Figure 8. World Governance Indicators compared to EU and EU-CEE averages (global average = 0)

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Sources: World Bank, ACRA Europe

Compared to the global average, control of corruption is the weakest indicator. In 2019, Slovakia ranked 59th out of 198 countries in Transparency International’s Corruption Perception Index (a higher rank means lower corruption), the sixth-worst score in the EU. This implies a relatively high level of rent-seeking in the economy and constitutes a drag on economic growth. As for other indicators lagging behind the EU average, the weaker rule of law score is demonstrated by the lowest perception of judicial independence among companies and the second-lowest among the general public in the EU, according to the most recent EU justice scorecard.

The new government led by the anti-corruption, populist, big tent movement (with a predominately conservative focus) Ordinary People and Independent Personalities (OĽaNO), which has a constitutional majority, has campaigned on an anti-corruption, judicial and governance reform agenda. A successful delivery of those reforms might lead to increase in the assessment of the institutional factors in the future.

Appendix 1. Comparative analysis of Slovakia and the sample group

Comparison of macroeconomic and institutional indicators

 

Slovakia

Czech Rep.

Poland

Hungary

Slovenia

Period

Macroeconomics

GDP per capita (1,000 USD, PPP)

36.4

38.8

33.9

34.4

38.3

2019

Real GDP growth (% y-o-y)

2.4

2.3

4.1

4.9

2.4

2019

HICP inflation (% y-o-y average)

2.8

2.6

2.1

3.4

1.7

2019

Openness of economy (% of GDP)

185

143

106

163

160

2019

Unemployment

5.9

2.0

2.8

3.6

4.3

Q1 2020

Public finance

Consolidated government debt (% of GDP)

48.0

30.8

46.0

66.3

66.1

2019

External consolidated government debt (% of GDP)*

27.6

12.4

20.5

22.1

40.4

2019

Consolidated government budget balance (% of GDP)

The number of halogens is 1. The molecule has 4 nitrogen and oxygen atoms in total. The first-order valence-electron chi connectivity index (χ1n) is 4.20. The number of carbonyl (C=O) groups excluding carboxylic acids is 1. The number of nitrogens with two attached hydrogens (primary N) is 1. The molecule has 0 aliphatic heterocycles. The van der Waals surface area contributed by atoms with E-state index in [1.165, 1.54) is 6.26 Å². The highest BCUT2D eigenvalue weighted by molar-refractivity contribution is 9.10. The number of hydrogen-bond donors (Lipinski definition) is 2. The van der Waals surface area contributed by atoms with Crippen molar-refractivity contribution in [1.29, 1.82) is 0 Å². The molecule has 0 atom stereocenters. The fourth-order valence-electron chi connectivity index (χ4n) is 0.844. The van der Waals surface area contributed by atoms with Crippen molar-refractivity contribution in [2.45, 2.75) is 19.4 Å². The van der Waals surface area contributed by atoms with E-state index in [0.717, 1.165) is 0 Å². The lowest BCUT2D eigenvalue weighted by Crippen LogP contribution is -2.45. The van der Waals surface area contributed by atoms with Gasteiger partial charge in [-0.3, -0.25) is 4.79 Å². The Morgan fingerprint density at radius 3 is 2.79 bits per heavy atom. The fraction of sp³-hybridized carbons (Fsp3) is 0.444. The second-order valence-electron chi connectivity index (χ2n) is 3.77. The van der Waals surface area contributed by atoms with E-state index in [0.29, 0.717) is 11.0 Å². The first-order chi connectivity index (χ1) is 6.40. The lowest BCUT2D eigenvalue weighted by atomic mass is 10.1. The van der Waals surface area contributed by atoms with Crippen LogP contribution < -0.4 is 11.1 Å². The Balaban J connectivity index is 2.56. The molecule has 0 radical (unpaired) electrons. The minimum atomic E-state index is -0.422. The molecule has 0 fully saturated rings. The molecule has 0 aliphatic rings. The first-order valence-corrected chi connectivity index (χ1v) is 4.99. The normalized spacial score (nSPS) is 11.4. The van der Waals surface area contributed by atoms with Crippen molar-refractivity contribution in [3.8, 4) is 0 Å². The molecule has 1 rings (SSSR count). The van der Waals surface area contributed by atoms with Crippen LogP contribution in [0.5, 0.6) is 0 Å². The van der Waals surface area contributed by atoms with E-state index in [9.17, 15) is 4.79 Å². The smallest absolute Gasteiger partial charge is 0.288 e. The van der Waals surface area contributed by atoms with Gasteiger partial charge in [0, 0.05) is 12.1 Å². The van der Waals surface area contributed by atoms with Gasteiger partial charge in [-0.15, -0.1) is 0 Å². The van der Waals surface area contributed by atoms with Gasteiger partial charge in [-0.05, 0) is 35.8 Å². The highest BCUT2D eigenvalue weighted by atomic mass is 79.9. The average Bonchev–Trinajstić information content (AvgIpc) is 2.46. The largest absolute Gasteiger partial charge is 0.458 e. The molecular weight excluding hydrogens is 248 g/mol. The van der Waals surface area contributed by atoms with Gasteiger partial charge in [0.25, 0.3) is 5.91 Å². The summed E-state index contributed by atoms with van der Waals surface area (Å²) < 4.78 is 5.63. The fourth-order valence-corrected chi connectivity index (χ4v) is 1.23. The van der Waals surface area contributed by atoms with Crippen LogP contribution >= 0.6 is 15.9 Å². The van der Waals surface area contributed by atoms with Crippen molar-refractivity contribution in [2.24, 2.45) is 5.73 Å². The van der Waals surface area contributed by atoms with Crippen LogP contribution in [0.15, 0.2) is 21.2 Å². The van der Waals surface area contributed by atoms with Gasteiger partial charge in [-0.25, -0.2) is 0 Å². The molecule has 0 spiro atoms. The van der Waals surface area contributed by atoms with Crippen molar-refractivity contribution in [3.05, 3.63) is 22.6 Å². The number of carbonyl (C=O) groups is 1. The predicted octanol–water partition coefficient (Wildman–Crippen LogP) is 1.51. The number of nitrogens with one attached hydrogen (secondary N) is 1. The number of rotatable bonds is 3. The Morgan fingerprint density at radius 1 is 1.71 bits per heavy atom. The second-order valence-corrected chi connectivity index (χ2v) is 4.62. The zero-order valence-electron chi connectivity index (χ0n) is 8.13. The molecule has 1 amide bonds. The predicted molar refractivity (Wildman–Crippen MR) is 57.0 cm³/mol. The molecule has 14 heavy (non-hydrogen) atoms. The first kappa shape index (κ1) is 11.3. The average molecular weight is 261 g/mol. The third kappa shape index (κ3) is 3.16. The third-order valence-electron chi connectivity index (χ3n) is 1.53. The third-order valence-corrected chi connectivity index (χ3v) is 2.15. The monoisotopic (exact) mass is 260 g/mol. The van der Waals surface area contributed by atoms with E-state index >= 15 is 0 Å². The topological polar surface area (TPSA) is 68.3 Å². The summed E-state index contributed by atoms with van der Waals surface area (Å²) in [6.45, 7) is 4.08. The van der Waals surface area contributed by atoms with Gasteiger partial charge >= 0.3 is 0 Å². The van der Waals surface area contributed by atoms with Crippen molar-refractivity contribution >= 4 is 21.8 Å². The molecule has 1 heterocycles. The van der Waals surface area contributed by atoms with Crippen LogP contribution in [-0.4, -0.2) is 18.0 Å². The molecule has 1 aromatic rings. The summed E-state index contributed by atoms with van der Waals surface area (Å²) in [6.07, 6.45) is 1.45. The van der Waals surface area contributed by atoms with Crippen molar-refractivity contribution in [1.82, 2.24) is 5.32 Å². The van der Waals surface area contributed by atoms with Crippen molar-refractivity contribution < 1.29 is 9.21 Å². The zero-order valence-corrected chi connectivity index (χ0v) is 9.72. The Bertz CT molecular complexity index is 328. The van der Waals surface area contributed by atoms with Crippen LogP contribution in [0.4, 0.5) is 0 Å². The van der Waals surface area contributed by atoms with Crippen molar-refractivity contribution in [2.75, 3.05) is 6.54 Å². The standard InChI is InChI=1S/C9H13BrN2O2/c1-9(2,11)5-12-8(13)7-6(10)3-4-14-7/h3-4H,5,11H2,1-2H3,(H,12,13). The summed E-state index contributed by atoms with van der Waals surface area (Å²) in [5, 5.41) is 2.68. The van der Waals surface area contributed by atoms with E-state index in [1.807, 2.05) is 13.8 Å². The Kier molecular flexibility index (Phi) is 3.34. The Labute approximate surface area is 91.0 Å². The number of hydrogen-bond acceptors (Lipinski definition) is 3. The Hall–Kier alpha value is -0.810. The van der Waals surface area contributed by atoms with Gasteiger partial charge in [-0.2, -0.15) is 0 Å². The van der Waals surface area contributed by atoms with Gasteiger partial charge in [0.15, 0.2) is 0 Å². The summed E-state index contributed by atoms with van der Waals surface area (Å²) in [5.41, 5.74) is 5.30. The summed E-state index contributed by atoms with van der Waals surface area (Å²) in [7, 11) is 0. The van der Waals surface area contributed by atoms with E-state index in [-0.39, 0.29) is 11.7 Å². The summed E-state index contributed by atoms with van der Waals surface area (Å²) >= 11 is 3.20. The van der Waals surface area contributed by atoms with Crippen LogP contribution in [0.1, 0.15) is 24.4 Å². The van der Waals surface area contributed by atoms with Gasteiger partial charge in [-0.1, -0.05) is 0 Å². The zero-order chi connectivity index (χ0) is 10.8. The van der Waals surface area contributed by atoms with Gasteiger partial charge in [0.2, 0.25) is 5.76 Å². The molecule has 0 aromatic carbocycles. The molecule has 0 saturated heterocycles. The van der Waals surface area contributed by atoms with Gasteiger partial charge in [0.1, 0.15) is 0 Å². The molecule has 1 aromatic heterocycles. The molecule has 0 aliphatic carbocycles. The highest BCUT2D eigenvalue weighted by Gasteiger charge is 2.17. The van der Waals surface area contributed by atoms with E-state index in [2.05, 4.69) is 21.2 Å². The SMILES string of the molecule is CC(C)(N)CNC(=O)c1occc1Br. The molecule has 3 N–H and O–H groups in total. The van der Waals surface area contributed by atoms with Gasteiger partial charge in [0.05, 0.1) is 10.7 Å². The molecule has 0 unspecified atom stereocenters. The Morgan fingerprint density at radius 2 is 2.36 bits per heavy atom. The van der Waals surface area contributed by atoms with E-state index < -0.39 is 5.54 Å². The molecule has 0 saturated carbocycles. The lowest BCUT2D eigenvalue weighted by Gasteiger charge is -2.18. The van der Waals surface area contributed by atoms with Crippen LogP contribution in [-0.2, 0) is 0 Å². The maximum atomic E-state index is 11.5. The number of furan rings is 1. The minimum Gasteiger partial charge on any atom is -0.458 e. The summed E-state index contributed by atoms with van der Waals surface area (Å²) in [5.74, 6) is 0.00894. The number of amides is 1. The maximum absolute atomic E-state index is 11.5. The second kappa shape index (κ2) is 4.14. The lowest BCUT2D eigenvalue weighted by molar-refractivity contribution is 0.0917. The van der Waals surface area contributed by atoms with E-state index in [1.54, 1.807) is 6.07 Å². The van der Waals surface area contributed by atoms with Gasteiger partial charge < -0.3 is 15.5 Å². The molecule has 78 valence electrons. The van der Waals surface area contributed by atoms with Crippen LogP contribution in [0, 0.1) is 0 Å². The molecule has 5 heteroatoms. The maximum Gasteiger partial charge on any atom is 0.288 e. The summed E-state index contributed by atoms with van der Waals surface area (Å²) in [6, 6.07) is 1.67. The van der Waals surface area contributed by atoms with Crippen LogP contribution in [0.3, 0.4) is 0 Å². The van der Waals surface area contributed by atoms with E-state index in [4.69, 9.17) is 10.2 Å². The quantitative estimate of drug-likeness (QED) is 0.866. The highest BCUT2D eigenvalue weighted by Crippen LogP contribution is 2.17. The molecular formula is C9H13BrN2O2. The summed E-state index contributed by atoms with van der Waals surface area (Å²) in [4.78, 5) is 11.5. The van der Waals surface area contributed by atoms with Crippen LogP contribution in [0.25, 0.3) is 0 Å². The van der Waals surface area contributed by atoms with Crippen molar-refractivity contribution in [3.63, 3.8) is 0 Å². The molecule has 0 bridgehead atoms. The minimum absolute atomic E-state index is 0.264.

-1.3

0.3

-0.7

-2.0

0.5

2019

Interest payments (% of GDP)

1.2

0.7

1.4

2.3

1.7

2019

External position

Current account (% of GDP)

-2.9

-0.3

0.4

-0.9

6.6

2019

Net international investment position (% of GDP)

-65.5

-20.6

-50.1

-48.4

-19.3

2019

External debt position (% of GDP)

112.0

77.0

59.4

91.0

91.8

2019

Short-term external debt to total external debt (%) *

39.1

47.3

16.0

10.0

24.7

2019

Export diversification index **

0.48

0.43

0.40

0.41

0.46

2018

Institutional framework ***

Political stability and absence of violence

0.75

1.04

0.55

0.76

0.91

2018

Government effectiveness

0.71

0.92

0.66

0.49

1.13

2018

Rule of law

0.53

1.05

0.43

0.56

1.06

2018

* At original maturity, excluding direct investments.

** Indicates the extent of differences between the country’s trade structure and the average world indicator and ranges approximately from 0 (weak differences) to 1 (strong differences).

*** Assessment of effectiveness ranges from approximately -2.5 (weak) to 2.5 (strong).

Sources: Eurostat, ECB, IMF, UNCTAD, World Bank

Appendix 2. List of material data sources

International Monetary Fund

World Bank

Eurostat

The Bank for International Settlements

European Commission

Organization for Economic Co-operation and Development

European Central Bank

National Bank of Slovakia

Statistical Office of the Slovak Republic

Council for Budget Responsibility

Appendix 3. Key indicators

Balance of payments, EUR bln

 

2015

2016

2017

2018

2019

Balance of goods

0.80

1.25

0.60

-0.22

-0.75

Exports

64.6

66.7

70.5

75.7

77.9

Imports

63.8

65.4

69.9

75.9

78.6

Balance of services

0.13

0.38

0.88

0.92

1.04

Exports

7.3

8.4

9.3

10.2

10.7

Imports

7.2

8.0

8.5

9.3

9.7

Balance of income

-2.59

-3.86

-3.10

-3.08

-3.0

Income receivable

4.5

3.2

4.0

4.3

4.5

Income payable

7.1

7.1

7.1

7.4

7.5

Current account

-1.67

-2.22

-1.62

-2.37

-2.71

Current account, % of GDP 

-2.1

-2.7

-1.9

-2.6

-2.9

International reserves at the end of the period

2.64

2.74

3.02

4.57

6.38

Sources: Eurostat, NBS, ECB

External position (assets and liabilities), EUR bln

 

2015

2016

2017

2018

2019

External debt

67.4

75.0

91.6

102.0

105.5

long-term

45.8

45.7

49.7

50.8

55.6

short-term (up to 1 year)

21.6

29.2

41.9

51.2

49.9

           

Sovereign issuer, including

36.0

39.0

52.8

61.0

62.1

monetary authorities

9.6

12.3

25.4

33.3

33.1

consolidated government

26.4

26.7

27.4

27.7

29.0

Banks

6.6

8.0

9.0

9.6

11.4

Other sectors

24.8

27.9

29.7

31.3

31.9